Alumnae/i Feature

Coming Full-Circle: Simmons Alum with Veteran Parents Now Supporting Veterans in Need

The USA flag flying next to the Main Campus Building on the Simmons University campus

“I made amazing connections at Simmons. I’m thankful for all of the professors who helped jumpstart my career in so many ways.”

For Sarah Clinton ’17MSW, working with Veterans — currently as an Aftercare Social Work Case Manager for the HUD-Veterans Affairs Supportive Housing (HUD-VASH) Program — is a full circle moment. 

“My parents are both Veterans,” says Clinton, who grew up on military bases in Massachusetts, Alaska, and Hawaii, and elsewhere in military-provided housing while her parents were on active duty for the Coast Guard. “I have that intimate knowledge and experience from being surrounded by military culture, and living at the whim of the military. I’m able to translate that experience into empathy for Veterans as they struggle to adjust to civilian life, or are separated from communities due to travel orders. That’s what I love to do, to partner with folks and hear their stories, to be invited as a guest on their journey. I can empathize with them, having had my own experiences.”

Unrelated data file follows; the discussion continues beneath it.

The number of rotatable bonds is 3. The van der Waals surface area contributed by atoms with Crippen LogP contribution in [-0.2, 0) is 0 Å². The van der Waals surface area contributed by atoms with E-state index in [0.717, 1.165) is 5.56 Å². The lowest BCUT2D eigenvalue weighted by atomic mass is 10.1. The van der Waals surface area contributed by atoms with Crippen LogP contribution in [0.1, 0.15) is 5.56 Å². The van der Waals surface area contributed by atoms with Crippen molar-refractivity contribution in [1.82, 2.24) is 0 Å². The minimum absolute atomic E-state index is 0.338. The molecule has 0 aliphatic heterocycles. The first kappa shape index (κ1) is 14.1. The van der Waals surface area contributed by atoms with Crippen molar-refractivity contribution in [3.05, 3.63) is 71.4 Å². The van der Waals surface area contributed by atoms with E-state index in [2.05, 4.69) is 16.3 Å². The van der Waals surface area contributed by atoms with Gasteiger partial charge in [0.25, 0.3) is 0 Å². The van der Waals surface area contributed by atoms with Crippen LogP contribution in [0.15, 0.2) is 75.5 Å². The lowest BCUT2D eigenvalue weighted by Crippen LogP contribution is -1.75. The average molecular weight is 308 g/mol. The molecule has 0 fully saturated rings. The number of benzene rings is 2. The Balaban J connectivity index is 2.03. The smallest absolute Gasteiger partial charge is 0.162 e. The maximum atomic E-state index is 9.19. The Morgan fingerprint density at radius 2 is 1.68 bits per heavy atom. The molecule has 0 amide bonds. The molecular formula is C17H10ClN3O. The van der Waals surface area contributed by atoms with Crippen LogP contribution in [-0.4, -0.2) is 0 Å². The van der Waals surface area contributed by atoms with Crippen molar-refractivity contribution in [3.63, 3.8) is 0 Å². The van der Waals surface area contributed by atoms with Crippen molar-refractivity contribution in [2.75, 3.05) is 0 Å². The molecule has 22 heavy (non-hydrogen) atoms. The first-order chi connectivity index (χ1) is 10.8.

For her own part, Clinton adapted to living outside of a military base when her parents transitioned to a single family home for the duration of her four years in high school. “The biggest challenge was the lack of familiarity in that community,” she recalls. “On a military base, everyone is used to being the new kid and accepting the new kids.” Moving to a “very insular” and predominantly White town in southern New Hampshire, her newness was distinct. “The other kids had been in school together since kindergarten. Folks didn’t see me as a part of their community. And it was odd to me that everyone looked the same! That was a shift, for sure.” 

The Road to Social Work 

After graduating from her undergraduate studies and moving to Jacksonville, Florida, Clinton became an Americorps member for the North Florida Health Corps, through the Medical Home for Homeless Children Project. In this role, she provided housing and resources to families in the foster care system or living in shelters for individuals experiencing homelessness. “I was a caseworker, meeting with families, making sure kids had wellness checks, and connecting people to stabilization programs for housing,” recalls Clinton. “That basic need for housing must be addressed before people can launch their lives.”